A bone to pick
The food was great, and there was clearly a lot of effort and thought from the kitchen staff, but Lucinda O’Sullivan was disappointed by the abysmal front-of-house service upon her arrival at the new Fishbone in Clontarf
If there’s one thing the French do very well, be it in a restaurant, a or any other type of shop, it’s that they make instant eye contact the minute you cross their doorstep, and say, “
They may not be grinning from ear to ear, but they’ve recognised your presence, and you’re more likely to engage with them and maybe make a purchase.
I thought of this as my friend Rena and I stood, for at least 10 minutes, just inside the door of the new Fishbone in Clontarf, totally ignored by any of the seven staff on the floor. One chap walked down and behind the counter with a long, droopy mop, while another had a cleaning spray in his hand.
Another actually moved behind us, putting cutlery on a table, crossed over in front of us to deal with two people at the till, and then took a phone call, as we stood like two spare you-know-whats. All it needed was an “I’ll be with you in a minute”, or a “Sorry to keep you waiting” — and the place was only half-full at the time. Eventually, the same chap came to us and said he’d pass us over to “He who is in charge”, who had just come in. But of course, ‘he’ had something else to do behind the counter before he came over!
He offered us a table in the direct line of the door, through which there was a howling gale every time it opened, so I asked could we sit behind the door, where there were two small tables pushed together. That wasn’t possible, although they later gave the spot to another twosome and then asked if we’d like to move (squash) in beside them! We sat down at the designated table and watched, fascinated, as menus were given to a table of birthday-celebrating girlettes next door, who’d arrived after us, while we were again left hanging until we finally just had to ask for them. We felt invisible.
Fishbone is owned by the people behind the nearby popular Bay Restaurant, which I rather like, so it was a pity that the front-of-house
Madame”. boulangerie Bonjour,
You can indulge in the best of traditional or contemporary seafood in this restaurant, deli and fishmongers — think Glenbeigh mussels meuniere a la creme, through golden Thai spiced calamari, to a whole split lobster in a thermidor sauce with prawns. The fare had them queuing out the door at the recent Rose of Tralee festival. Price: €6-€26 Try: Crispy Coronation Tuna — seared in a sesame crust, with Asian salad, and curried saffron aioli, €10 Drinks: Wine, beer, soft drinks What started out in 1970 as a simple fish ‘n’ chip shop, has grown over the years, culminating in a super nautical-style, casual waterfront restaurant, with a separate takeaway section. Choices include seafood chowder; Cajun salmon; lemon sole; seafood bites; and steak sandwiches. They have a great children’s menu, too. Price: €4.75-€13.95 Try: Home-made fish cakes, served with a sweet chilli dip, €12.95 Drinks: Wine, soft drinks Pat O’Malley’s family have been fishing off the west coast for the past 40 years, and if anyone knows seafood, he does. His super-buzzy seafood bar and grill on the prom at Salthill really make you feel you are ‘away’. Think oysters; mussels; crab claws; classic prawn cocktail; fish ‘n’ chips served three ways; plus surf ‘n’ turf. Price: €4.50-€28.50 Try: Whole grilled lobster with Argentinian chimichurri sauce, and house cut fries, €28.50 Drinks: The works was so chaotic and disorganised, because the kitchen team were doing their job, and the food, when it eventually arrived, was really good. The vibe here is very loud music; lots of high-stool tables; blackboards with daily specials; cocktails; and a calorie count on the menu!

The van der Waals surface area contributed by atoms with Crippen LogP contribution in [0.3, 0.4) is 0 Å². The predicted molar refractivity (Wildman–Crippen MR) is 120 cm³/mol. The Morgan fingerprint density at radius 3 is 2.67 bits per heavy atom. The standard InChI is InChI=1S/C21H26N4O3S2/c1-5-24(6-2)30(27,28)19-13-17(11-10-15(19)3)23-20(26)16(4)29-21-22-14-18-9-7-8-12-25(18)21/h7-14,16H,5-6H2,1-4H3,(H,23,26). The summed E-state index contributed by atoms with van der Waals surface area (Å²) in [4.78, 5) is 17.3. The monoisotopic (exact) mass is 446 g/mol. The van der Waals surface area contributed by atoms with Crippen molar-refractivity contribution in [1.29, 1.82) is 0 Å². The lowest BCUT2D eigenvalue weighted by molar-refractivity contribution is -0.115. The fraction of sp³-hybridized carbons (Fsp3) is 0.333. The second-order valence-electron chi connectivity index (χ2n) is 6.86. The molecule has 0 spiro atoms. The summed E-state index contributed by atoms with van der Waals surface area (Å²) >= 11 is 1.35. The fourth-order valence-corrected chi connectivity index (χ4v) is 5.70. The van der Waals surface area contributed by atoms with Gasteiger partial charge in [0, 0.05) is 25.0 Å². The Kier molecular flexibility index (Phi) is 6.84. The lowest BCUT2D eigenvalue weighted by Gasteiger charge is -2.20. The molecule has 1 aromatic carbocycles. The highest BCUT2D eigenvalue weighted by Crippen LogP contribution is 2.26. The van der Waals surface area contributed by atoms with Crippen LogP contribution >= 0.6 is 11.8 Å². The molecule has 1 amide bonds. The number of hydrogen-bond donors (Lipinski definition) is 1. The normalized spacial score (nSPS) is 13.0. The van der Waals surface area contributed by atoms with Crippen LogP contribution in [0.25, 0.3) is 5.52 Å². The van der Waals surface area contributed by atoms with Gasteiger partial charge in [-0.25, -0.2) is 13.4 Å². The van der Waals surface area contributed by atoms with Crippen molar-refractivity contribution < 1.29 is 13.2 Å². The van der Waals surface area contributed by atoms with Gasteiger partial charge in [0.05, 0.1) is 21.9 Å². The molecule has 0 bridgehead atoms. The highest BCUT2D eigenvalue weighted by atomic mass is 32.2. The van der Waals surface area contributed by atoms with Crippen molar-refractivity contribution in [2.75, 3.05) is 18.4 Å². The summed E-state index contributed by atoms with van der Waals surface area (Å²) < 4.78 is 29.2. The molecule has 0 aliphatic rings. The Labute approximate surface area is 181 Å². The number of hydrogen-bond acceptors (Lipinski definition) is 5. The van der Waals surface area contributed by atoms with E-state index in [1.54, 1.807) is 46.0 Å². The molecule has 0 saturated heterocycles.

You can have oysters by the half-dozen from €12; or Howth lobster at €7 per 100g. The ‘Bite Size’, ‘The Big Haul’ and ‘Sea Free’ sections sported a great selection, which included chowder; Lambay crab claws; prawns a shellfish pot; fish ‘n’ chips; open seafood lasagne; monkfish & scampi bites; and striploin steak; ranging in price from €8-€26.
I had an absolutely excellent threesome of seared scallops (€12), complete with their roe, which were served with minted peas and a pea puree; while Rena had a crab cannelloni (€12) which came with cantaloupe melon, lime and mint, and was fresh and light. She followed up with a Howth lobster roll ‘n’ chips (€16) which had cos lettuce and Sriracha mayo, all of which she loved. I had a fantastic grill special: red mullet (€18) — two fish, liberally anointed with my choice of a spicy Moroccan
plus side options; I picked what was a tasty bowl of curried sweet-potato puree, topped with crisp sprouting broccoli.
The draught from the door was proving unbearable for Rena, who had her back to it, so we passed on desserts. With a glass of Weingut H Boch Trocken Riesling Mosel 2015 (€8) for Rena, and filtered water (€1) for me, our bill was €67.
There isn’t a lot of competition in the area, but they can’t rest on their laurels. There’s an old saying: “Fish goes bad from the head down”, so the service here needs to be grasped by the neck and this fish’s backbone stiffened.
chermoula, pil pil;
Fishbone, 324 Clontarf Road, Dublin 3. Tel: (01) 536-9066 fishbone.ie